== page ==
Dir: Woody Allen. US.2002. 112 mins.

Woody Allen's HollywoodEnding follows more in thevein of his recent run of pleasurable but throwaway comedies than it does thefar more emotionally affecting Purple Rose Of Cairo, his other film to deal specifically with cinema itself. With an emphasis on visual humour, both literal and figurative,and some well-aimed if obvious potshots at Hollywood's commercialcrassness, filmmakers' self-indulgent tendencies and even France'sartistic pretensions, it is a pitch-perfect choice as opening night film forthis year's Cannes Film Festival in May. However, much like his owncentral character, Allen could have made this film with its stock-in-tradecaricatures and familiar neuroses, with his eyes closed.

Allen's determinedefforts to raise his public profile of late will certainly help draw extraattention to its release, when the film opens this week in the US. And the manyphysical gags communicate their amusement easily across international cultures.But, for all its priceless one-liners, Hollywood Ending remains too much of an overstretched central joke tohave a chance of breaking much beyond the glass ceiling of his historic boxoffice appeal.

Even more than usualwith Allen's cinema, Hollywood Ending's subject matter tempts us all to read overtautobiographical references. For while Purple Rose used the celluloid world as a backdrop to explorethe theme of fantasy versus reality, this one exposes the actual filmmaking process, with Allen himself portraying a washed-up director undone by his ownpsychological hang-ups. Nonetheless, the real-life director himself hasinsisted that this project did not start out as a satiric swipe at theHollywood studio system or a belated attempt at self-parody. Instead, he beganwith the notion of psychosomatic blindness and decided that filmmaking as aprofession presented the best comedic possibilities for milking such a conceitfor all its humorous and punning worth.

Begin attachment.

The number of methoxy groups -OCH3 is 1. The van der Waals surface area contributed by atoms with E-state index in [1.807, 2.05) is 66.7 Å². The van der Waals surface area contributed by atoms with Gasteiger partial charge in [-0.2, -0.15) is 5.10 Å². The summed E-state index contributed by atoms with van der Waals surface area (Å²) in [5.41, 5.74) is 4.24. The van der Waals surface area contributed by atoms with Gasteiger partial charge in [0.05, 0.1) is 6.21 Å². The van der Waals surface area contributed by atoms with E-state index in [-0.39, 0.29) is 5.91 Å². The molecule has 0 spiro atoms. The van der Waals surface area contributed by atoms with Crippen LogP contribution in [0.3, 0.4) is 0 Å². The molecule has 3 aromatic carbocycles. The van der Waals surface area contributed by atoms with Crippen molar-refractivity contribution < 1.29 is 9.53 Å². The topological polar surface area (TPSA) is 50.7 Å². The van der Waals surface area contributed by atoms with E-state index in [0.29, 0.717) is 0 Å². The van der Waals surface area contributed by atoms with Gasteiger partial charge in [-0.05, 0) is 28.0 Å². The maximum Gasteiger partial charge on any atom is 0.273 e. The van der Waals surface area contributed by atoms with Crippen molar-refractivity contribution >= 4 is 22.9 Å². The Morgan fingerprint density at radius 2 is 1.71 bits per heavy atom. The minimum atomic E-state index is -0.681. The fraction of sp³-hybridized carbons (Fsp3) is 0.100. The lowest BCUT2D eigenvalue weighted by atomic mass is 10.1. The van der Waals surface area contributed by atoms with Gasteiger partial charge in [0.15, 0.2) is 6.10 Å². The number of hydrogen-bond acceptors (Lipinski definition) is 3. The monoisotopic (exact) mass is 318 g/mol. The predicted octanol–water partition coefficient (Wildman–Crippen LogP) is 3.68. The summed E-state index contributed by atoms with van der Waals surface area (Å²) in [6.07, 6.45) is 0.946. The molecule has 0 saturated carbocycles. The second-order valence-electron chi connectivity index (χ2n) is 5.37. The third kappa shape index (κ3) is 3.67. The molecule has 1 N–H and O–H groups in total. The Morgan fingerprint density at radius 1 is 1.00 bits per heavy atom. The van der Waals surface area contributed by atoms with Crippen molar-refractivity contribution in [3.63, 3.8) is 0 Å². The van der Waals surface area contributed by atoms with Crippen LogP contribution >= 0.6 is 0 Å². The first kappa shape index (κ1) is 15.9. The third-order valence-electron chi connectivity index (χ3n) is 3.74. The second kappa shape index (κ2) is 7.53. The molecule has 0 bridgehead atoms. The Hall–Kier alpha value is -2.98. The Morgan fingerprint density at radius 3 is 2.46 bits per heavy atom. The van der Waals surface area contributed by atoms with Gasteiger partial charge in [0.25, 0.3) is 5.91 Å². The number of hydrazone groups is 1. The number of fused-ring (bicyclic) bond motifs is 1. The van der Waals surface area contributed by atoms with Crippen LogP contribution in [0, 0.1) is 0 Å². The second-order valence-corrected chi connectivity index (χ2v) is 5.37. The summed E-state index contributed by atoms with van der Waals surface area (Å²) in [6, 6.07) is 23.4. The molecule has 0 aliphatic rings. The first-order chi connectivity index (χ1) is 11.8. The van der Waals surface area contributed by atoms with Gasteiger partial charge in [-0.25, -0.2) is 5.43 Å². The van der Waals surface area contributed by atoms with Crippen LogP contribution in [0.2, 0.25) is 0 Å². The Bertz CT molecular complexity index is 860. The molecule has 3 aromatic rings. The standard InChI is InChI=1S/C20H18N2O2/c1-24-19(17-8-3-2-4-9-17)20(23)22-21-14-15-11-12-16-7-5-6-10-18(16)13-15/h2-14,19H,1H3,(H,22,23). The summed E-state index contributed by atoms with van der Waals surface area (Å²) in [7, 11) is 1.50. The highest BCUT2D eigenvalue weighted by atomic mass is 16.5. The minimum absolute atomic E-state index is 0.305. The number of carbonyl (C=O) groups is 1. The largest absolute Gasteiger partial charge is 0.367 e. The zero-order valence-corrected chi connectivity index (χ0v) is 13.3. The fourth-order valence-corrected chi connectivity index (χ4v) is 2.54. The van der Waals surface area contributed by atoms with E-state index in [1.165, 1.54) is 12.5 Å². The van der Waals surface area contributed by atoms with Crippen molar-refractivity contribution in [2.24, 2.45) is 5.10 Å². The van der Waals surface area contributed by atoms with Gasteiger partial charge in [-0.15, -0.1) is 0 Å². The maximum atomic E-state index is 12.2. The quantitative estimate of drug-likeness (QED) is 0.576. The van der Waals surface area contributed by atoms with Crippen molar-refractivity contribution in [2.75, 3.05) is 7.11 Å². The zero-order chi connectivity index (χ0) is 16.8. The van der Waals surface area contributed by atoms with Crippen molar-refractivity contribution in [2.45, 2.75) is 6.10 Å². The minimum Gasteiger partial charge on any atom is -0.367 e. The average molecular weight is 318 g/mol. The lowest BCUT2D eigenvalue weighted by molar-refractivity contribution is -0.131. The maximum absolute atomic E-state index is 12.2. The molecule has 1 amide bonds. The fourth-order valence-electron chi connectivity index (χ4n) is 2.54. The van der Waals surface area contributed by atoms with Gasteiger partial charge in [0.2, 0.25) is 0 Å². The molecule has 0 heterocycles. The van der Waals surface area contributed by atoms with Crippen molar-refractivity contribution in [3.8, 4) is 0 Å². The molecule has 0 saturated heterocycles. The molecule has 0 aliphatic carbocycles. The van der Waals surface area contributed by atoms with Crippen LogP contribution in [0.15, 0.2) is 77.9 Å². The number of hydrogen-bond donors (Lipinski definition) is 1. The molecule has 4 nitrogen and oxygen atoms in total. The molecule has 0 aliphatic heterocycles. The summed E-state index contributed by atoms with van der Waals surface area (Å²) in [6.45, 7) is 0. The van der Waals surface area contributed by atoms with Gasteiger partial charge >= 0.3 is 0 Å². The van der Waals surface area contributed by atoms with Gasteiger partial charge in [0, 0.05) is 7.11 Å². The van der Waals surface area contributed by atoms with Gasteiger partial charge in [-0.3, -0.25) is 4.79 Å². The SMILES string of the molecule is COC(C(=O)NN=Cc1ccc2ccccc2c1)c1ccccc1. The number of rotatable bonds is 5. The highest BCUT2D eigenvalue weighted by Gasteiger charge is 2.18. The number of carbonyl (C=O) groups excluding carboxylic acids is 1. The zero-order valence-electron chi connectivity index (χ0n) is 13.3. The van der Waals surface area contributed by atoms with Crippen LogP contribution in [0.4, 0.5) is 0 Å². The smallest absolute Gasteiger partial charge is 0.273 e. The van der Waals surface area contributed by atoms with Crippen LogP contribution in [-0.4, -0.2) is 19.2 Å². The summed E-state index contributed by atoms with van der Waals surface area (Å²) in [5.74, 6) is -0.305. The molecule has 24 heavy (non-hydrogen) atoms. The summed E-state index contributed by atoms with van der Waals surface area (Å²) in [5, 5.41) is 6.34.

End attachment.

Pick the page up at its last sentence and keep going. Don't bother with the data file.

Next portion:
That all said,Allen's own views on the Los Angeles entertainment business, and hisevident contempt for its middle-of-the-road sensibilities, are telegraphedright from the start. In a wonderfully brisk opening scene that demonstratesAllen's celebrated gift for storytelling economy, we immediately learnall there is to know about the dynamic between the various central charactersand why it will be only a matter of time before comic disaster strikes.

At astudio meeting, a production executive (Leoni) persuades her oily boss and nowfiance (Williams) that her former husband (Allen) would be the perfectchoice to direct a $60m Manhattan gangster noir set in the 1940s. "Thestreets of New York are in his marrow," she says, knowing full well thathis career has gone so far done the toilet that he is now directing 'runaway'commercials in Canada. Only problem is her ex is also an emotionally unhingedhypochondriac who harbours bitterness towards both her and the studio boss aboutto throw his filmmaking career a new lifeline.